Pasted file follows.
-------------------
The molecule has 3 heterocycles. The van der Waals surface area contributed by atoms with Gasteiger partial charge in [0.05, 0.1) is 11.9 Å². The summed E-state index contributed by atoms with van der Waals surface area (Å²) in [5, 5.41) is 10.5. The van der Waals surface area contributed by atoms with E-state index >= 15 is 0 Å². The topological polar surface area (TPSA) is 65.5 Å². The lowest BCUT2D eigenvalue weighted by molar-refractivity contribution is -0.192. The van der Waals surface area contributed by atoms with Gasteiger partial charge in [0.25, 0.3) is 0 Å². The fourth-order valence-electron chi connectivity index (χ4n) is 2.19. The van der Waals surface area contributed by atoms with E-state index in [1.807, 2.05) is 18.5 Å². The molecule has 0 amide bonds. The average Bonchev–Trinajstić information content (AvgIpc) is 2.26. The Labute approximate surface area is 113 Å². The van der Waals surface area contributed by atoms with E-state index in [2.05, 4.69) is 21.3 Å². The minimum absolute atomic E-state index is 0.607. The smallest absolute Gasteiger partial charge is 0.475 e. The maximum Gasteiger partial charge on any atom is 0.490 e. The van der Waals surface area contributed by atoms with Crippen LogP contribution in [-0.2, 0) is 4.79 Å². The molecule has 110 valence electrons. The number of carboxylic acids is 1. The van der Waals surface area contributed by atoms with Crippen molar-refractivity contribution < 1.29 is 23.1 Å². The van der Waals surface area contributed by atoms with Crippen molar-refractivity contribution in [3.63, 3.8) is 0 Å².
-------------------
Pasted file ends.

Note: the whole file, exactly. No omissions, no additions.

The molecule has 3 heterocycles. The van der Waals surface area contributed by atoms with Gasteiger partial charge in [0.05, 0.1) is 11.9 Å². The summed E-state index contributed by atoms with van der Waals surface area (Å²) in [5, 5.41) is 10.5. The van der Waals surface area contributed by atoms with E-state index >= 15 is 0 Å². The topological polar surface area (TPSA) is 65.5 Å². The lowest BCUT2D eigenvalue weighted by molar-refractivity contribution is -0.192. The van der Waals surface area contributed by atoms with Gasteiger partial charge in [0.25, 0.3) is 0 Å². The fourth-order valence-electron chi connectivity index (χ4n) is 2.19. The van der Waals surface area contributed by atoms with E-state index in [1.807, 2.05) is 18.5 Å². The molecule has 0 amide bonds. The average Bonchev–Trinajstić information content (AvgIpc) is 2.26. The Labute approximate surface area is 113 Å². The van der Waals surface area contributed by atoms with E-state index in [2.05, 4.69) is 21.3 Å². The minimum absolute atomic E-state index is 0.607. The smallest absolute Gasteiger partial charge is 0.475 e. The maximum Gasteiger partial charge on any atom is 0.490 e. The van der Waals surface area contributed by atoms with Crippen LogP contribution in [-0.2, 0) is 4.79 Å². The molecule has 110 valence electrons. The number of carboxylic acids is 1. The van der Waals surface area contributed by atoms with Crippen molar-refractivity contribution < 1.29 is 23.1 Å². The van der Waals surface area contributed by atoms with Crippen molar-refractivity contribution in [3.63, 3.8) is 0 Å².